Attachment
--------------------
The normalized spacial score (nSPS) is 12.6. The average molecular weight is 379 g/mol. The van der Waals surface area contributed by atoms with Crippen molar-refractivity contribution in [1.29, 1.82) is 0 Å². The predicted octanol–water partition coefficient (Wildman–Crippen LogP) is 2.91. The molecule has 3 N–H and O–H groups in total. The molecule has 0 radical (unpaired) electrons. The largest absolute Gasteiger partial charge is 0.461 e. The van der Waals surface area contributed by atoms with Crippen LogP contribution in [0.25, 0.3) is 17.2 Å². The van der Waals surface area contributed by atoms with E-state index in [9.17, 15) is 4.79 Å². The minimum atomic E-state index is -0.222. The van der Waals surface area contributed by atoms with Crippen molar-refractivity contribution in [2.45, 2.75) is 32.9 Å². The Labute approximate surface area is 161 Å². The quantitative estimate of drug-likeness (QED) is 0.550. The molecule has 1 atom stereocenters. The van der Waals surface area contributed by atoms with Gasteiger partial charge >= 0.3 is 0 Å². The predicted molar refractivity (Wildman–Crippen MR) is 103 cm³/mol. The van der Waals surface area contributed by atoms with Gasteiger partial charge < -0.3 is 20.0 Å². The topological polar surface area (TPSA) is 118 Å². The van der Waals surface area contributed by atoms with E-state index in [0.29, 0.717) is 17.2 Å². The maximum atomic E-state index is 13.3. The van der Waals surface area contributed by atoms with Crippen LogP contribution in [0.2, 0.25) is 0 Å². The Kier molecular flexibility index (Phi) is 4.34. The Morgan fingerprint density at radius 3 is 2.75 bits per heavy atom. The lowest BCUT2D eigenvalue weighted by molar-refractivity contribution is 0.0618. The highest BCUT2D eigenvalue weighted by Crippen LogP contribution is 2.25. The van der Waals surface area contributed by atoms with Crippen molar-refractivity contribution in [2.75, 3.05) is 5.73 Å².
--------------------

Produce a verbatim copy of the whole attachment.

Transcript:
The normalized spacial score (nSPS) is 12.6. The average molecular weight is 379 g/mol. The van der Waals surface area contributed by atoms with Crippen molar-refractivity contribution in [1.29, 1.82) is 0 Å². The predicted octanol–water partition coefficient (Wildman–Crippen LogP) is 2.91. The molecule has 3 N–H and O–H groups in total. The molecule has 0 radical (unpaired) electrons. The largest absolute Gasteiger partial charge is 0.461 e. The van der Waals surface area contributed by atoms with Crippen LogP contribution in [0.25, 0.3) is 17.2 Å². The van der Waals surface area contributed by atoms with E-state index in [9.17, 15) is 4.79 Å². The minimum atomic E-state index is -0.222. The van der Waals surface area contributed by atoms with Crippen molar-refractivity contribution in [2.45, 2.75) is 32.9 Å². The Labute approximate surface area is 161 Å². The quantitative estimate of drug-likeness (QED) is 0.550. The molecule has 1 atom stereocenters. The van der Waals surface area contributed by atoms with Gasteiger partial charge >= 0.3 is 0 Å². The predicted molar refractivity (Wildman–Crippen MR) is 103 cm³/mol. The van der Waals surface area contributed by atoms with Gasteiger partial charge < -0.3 is 20.0 Å². The topological polar surface area (TPSA) is 118 Å². The van der Waals surface area contributed by atoms with E-state index in [0.29, 0.717) is 17.2 Å². The maximum atomic E-state index is 13.3. The van der Waals surface area contributed by atoms with Crippen LogP contribution in [0.2, 0.25) is 0 Å². The Kier molecular flexibility index (Phi) is 4.34. The Morgan fingerprint density at radius 3 is 2.75 bits per heavy atom. The lowest BCUT2D eigenvalue weighted by molar-refractivity contribution is 0.0618. The highest BCUT2D eigenvalue weighted by Crippen LogP contribution is 2.25. The van der Waals surface area contributed by atoms with Crippen molar-refractivity contribution in [2.75, 3.05) is 5.73 Å².